2016-03-01

Management challenge #20 - when you need to move a superstar to the next level to develop as a new leader

Bruce Tulgan

What do new managers need most of all? They need support and guidance in learning and practicing the fundamentals of management, every step of the way:


Remind the new leader regularly that this new role carries with it real authority, that it does not award her license, of course, to act like a jerk. It is a huge responsibility that should not be accepted lightly.


Go over with the new leader exactly what her new leadership responsibilities look like.


Explain that management entails more than completing some extra paperwork. You have to explain the “people work” in detail.


Create standard operating procedures for managing, and teach them to all new leaders. Focus on the fundamentals, like spelling out expectations for every employee who works for them, following up regularly, tracking performance closely in writing, and holding people accountable.


When you formally deputize any new leader, no matter how small the project or how short the duration of the leadership role, announce the new leadership to the whole team, articulate the nature of this person’s new authority, and explain the standard operating procedures for management that you have asked the new leader to follow.


Check in daily (or every other day) with this new leader. Regularly walk through the standard operating procedures for managing people. Ask about the management challenges she is probably facing.


Early on, you might want to sit in on the new leader’s team meetings and one-on-ones with team members in order to build up this new leader. Do everything you can to reinforce her authority with the team and every individual on the team. But make sure to take every opportunity you can to help the new leader refine and improve her management techniques.


Pay close attention every step of the way, and evaluate the new leader in her new role. Start focusing in your regular one-on-one management meeting on exactly how the new leader is doing the work of managing. Ask probing questions about each employee your manager is supposed to be managing: “When did you last meet with employee #1? What did you hope to accomplish? What did you talk about? What is #2 working on? What did #3 do last week? What guidance and direction did you give #4? What are #5’s current goals and deadlines? What notes did you take down in your manager’s notebook? May I take a look?”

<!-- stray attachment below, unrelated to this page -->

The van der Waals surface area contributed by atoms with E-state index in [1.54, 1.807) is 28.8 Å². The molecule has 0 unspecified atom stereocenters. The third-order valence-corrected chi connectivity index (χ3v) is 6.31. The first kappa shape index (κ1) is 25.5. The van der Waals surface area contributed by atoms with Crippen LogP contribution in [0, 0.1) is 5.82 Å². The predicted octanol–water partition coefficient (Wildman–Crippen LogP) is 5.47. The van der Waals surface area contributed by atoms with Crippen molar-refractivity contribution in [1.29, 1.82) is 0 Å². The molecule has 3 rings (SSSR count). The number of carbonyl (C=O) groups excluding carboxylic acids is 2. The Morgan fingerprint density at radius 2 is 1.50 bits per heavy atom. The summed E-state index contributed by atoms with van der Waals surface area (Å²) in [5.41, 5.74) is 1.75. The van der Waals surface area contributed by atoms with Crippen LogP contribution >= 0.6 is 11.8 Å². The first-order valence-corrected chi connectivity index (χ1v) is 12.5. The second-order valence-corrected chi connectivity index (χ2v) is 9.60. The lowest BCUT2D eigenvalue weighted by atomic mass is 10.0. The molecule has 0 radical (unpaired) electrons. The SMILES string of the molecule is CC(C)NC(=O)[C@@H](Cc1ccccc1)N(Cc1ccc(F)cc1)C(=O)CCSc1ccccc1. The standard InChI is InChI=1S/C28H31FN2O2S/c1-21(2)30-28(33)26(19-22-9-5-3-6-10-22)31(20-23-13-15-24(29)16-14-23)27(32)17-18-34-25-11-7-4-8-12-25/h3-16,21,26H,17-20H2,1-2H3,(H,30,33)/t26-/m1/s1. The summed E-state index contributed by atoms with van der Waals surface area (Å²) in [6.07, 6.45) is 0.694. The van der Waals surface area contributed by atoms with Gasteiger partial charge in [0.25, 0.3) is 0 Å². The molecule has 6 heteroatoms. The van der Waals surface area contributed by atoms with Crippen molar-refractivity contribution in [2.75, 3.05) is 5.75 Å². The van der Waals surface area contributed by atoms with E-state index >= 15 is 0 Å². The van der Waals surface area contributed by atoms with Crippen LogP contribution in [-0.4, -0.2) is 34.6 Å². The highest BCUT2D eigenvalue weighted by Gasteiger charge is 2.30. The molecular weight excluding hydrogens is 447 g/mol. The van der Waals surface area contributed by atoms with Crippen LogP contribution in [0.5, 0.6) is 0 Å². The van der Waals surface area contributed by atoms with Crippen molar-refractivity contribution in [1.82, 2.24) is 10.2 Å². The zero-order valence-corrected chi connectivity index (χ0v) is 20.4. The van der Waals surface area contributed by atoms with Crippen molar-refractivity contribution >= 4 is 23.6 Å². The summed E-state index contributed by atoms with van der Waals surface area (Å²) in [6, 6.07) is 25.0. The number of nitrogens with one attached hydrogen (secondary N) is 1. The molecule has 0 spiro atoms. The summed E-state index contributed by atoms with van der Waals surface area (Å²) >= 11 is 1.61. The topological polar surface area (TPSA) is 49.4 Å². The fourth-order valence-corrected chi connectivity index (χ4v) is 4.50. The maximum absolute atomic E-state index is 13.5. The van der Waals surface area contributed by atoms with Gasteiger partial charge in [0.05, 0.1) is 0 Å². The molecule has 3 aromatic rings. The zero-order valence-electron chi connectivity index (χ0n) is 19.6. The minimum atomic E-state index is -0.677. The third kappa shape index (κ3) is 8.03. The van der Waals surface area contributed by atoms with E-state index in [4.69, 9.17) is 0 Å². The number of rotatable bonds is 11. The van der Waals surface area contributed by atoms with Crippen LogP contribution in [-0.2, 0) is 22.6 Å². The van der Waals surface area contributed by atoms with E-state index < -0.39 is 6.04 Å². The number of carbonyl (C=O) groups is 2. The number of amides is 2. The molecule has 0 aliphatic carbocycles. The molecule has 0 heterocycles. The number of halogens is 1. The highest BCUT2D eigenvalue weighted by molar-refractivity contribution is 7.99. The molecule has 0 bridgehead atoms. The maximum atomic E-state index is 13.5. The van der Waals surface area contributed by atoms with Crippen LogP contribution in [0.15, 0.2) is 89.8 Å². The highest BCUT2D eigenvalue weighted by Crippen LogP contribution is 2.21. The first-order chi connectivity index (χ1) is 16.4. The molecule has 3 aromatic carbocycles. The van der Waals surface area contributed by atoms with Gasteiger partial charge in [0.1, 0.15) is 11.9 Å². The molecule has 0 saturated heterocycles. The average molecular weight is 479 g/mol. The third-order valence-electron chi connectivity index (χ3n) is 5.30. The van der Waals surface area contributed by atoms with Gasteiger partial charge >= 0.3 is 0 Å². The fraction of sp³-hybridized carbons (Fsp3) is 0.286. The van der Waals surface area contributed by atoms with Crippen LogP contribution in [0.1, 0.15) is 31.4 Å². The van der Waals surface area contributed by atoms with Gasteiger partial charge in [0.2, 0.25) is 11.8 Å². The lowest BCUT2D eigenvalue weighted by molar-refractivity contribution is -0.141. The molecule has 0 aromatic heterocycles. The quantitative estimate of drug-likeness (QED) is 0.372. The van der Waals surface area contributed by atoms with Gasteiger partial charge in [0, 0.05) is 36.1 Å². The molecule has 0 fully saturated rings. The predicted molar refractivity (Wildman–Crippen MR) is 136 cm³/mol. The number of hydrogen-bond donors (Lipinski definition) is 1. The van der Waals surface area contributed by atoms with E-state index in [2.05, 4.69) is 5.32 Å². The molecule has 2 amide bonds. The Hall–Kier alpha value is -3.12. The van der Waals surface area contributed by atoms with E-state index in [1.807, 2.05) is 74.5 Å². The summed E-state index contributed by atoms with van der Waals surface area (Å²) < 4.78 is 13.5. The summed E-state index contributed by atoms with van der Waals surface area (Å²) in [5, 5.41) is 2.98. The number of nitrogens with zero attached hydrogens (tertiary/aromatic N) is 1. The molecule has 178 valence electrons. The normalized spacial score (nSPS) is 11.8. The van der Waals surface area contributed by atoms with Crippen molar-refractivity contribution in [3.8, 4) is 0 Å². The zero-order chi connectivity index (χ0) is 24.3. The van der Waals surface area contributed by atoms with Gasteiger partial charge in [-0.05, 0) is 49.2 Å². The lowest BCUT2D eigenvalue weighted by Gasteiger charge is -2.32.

If you want your new manager to focus on something in particular with one or more of their employees, spell that out. If you want your managers to carry a specific message to their employees, hammer away at that message. Write it down. Put it on cards for your manager to hand out to employees. Talk it through. Role-play it.


Of course, you’ll also need to keep talking with your new leader about her non-management responsibilities too, but remember, every manager’s first responsibility is managing. So that should be the number one priority in your managing of your managers.


ABOUT THE AUTHORBruce Tulgan is an adviser to business leaders all over the world and a sought-after keynote speaker and seminar leader. He is the founder and CEO of RainmakerThinking, Inc., a management research and training firm, as well as RainmakerThinking.Training, an online training company. Bruce is the best-selling author of numerous books including Not Everyone Gets a Trophy (Revised & Updated, 2016), Bridging the Soft Skills Gap (2015), The 27 Challenges Managers Face (2014), , and It’s Okay to be the Boss (2007). He has written for the New York Times, the Harvard Business Review, HR Magazine, Training Magazine, and the Huffington Post. Bruce can be reached by e-mail at brucet@rainmakerthinking.com, you can follow him on Twitter @BruceTulgan, or visit his website www.rainmakerthinking.com.

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